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Fight disease with a diet rich in fibre

By Medisys on May 16 2018 | Nutrition & Recipes

What is dietary fibre?

Fibre is the indigestible portion of food that regulates intestinal function by increasing stool volume, thereby stimulating intestinal contraction and bowel movementA diet low in fibre may cause constipation and increase the risk of developing diverticulitis, duodenal ulcers, colon cancer and other digestive problems.

Why do you need a fibre-rich diet?

A diet rich in fibre 

  • Prevents constipation by working as a stool softener and improving intestinal motility
  • Helps manage appetite to promote healthy weight maintenance
  • Improves glycemin control (blood sugar)
  • Helps lower blood cholesterol
  • Reduces the risk of developing colon cancer

  

Interested in consulting with a registered dietitianClick here.

 

How much fibre do you need to eat each day?

The average adult needs about 25-35 grams of fibre every day.  If your diet is low in fibre, try to gradually increase your fiber intake by adding 1 high-fibre food to your diet per day until you reach your daily requirements. A gradual transition will help your gastrointestinal tract adjust and reduce bloating.

To support healthy bowel movements, ensure your water intake is adequate, not just your fibre intake. Aim for 6-8 glasses of water per day (or more if you are exercising or in hot weather) to help fibre do its job and decrease intestinal transit time.

 

What are some good sources of fibre (soluble and insoluble)?

Legumes (suggested serving size 3/4 cup)

  • Excellent: beans (kidney, black, Nacy, Lima, soy, great northern, white and pinto) and peas (black-eyed & pigeon)
  • Very good: lentils & chickpeas

Whole Grain Products (suggested serving size 1/2 cup)

  • Very good: all bran cereal or flakes (look for all natural varieties without a lot of added sugar), oat bran
  • Good: whole grain, rye & pumpernickel bread (avoid refined white bread) whole wheat pastas, bulgur, brown rice, wild rice

Vegetables (try to include at least 1/2 cup of vegetables with every meal or snack)

  • Very good: peas & artichoke
  • Good: Brussels sprouts, spinach
  • Fair: parsnip, cauliflower, broccoli, squash, carrots, potatoes with skin, green beans

Whole fruit (suggested serving size 1 medium fruit or 1/2 cup w/ skin, 2 tbsp. dried fruit)

  • Very good: pears, guava, avocado
  • Good: raspberries, blackberries, blueberries, cherries, dried prunes & raisins
  • Fair: kiwi, apple, grapefruit, apricot, banana, nectarine

Nuts & seeds (suggested serving size 1/4 cup nuts or 2 tbsp. seeds)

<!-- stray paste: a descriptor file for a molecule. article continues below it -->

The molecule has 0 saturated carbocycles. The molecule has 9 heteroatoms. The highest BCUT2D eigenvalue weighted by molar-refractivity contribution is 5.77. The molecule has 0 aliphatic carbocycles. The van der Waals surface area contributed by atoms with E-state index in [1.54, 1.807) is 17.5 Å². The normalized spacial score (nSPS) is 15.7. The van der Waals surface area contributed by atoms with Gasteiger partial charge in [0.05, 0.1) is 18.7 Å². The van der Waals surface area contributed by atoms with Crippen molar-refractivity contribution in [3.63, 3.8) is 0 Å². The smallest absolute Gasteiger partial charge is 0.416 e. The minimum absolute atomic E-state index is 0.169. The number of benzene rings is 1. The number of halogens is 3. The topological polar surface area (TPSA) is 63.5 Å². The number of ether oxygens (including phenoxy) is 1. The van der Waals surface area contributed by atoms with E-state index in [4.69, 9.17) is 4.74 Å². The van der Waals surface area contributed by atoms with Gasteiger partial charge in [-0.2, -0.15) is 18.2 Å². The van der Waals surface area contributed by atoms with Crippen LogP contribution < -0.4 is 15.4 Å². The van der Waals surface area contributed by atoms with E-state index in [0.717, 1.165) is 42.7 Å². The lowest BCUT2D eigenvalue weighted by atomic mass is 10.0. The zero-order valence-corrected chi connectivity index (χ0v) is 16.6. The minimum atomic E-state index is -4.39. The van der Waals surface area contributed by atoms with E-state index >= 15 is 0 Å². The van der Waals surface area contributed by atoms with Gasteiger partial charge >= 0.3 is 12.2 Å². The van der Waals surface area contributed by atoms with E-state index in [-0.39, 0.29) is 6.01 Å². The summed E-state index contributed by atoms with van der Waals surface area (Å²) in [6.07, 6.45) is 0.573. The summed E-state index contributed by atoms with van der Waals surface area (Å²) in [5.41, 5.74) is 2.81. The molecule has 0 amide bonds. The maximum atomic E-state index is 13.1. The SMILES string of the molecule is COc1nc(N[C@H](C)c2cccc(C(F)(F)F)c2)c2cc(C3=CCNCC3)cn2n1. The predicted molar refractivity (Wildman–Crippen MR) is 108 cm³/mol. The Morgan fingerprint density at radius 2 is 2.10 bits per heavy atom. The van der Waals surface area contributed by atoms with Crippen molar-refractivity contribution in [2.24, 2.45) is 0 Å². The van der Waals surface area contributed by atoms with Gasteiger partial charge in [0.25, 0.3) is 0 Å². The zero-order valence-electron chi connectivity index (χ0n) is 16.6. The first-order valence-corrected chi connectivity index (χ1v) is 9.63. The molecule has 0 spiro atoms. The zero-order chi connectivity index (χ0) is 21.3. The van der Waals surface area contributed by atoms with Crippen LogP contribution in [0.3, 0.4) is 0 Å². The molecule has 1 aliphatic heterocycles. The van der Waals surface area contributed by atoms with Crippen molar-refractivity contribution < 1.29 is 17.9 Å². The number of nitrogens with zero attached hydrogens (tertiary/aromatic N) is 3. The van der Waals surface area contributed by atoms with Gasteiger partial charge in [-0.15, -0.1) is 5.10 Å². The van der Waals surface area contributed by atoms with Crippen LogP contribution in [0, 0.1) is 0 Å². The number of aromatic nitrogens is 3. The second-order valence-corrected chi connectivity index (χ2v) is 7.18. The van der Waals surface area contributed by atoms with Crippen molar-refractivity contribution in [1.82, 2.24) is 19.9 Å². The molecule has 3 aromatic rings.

• Very good: flax seeds or chia seeds
  • Good: almonds, hazelnuts, soy nuts, pistachios & pine nuts

Legend: Excellent > 8g; Very Good > 5g, Good > 3g, Fair > 2g

 

 

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High cholesterol? Help lower your cholesterol levels with soluble fibre!

A minimum of 10g of soluble fibre per day is recommended to help lower "bad" cholesterol. Evidence suggests that soluble fiber is more effective at lowering cholesterol than insoluble fibre (but both types of fiber are very important for your health).

Good sources of solubre fibre include:

  • Psyllium (2 tbsp.) = 7 g of fibre
  • Black beans and Lima beans (3/4) cup) = 5 g of fibre
  • Beans (3/4 cup) = 3 g of fibre
  • Oatmeal, cooked (1 cup) = 3 g of fibre
  • Bran buds (3 tbsp.) = 3 g of fibre
  • Asparagus, broccoli, turnip, carrot or green peas (1 cup) = 3 g of fibre
  • Sweet potato, chickpeas or Brussels sprouts (1/2 cup) = 2 g of fibre
  • Avocado (1/2 medium) = 2 g of fibre
  • Oat bran or oat flakes, cooked (1/2 cup) = 1.5 g of fibre
  • 1 apricot, pear, orange, peach = 1.5 g of fibre
  • Flax and chia seeds (1 tbsp.) = 1 g of fibre

 

Tips for getting more fibre in your diet

  • Begin the day with a complete balanced breakfast that includes a source of fibre such as vegetables, beans, nuts or seeds, whole fruit with the skin, whole grain unrefined cereal, or whole grain bread with more than 3g of fibre per 30g serving.
  • Add fibre-rich legumes like beans, lentils or chickpeas into your salads, soups or sauces.
  • Eat 5-10 servings of colourful whole fruit and vegetables every day (aim for a 70:30 vegetable to fruit ratio), aiming for 1-3 servings per meal.
  • Choose whole fruits and vegetables with the peel (instead of fruit or vegetable juice
  • Opt for whole wheat pasta instead of white pasta, brown or wild rice instead of white rice, or bulgur or quinoa as your starch at meals. 
  • Add a tablespoon or two of flax or chia seeds to your breakfast oatmeal or salads.
  • Garnish yogurt with nuts, fresh fruit, seeds, wheat bran or wheat germ.
  • Add bran, oat flakes or chopped nuts to meatloaf, casseroles and burgers.
  • Always choose whole grain bread instead of refined, processed white bread and ensure "stone ground whole grain flour" is the first ingredient.
  • When baking, substitute white flour with whole grain flour to double the fibre.

 

low high fibre intake

 

More than 80% of Canadians are not getting enough vitamins, trace minerals, and other major micronutrients in their diet. Ready to make a change? Click here to join the four week micronutrient challenge today.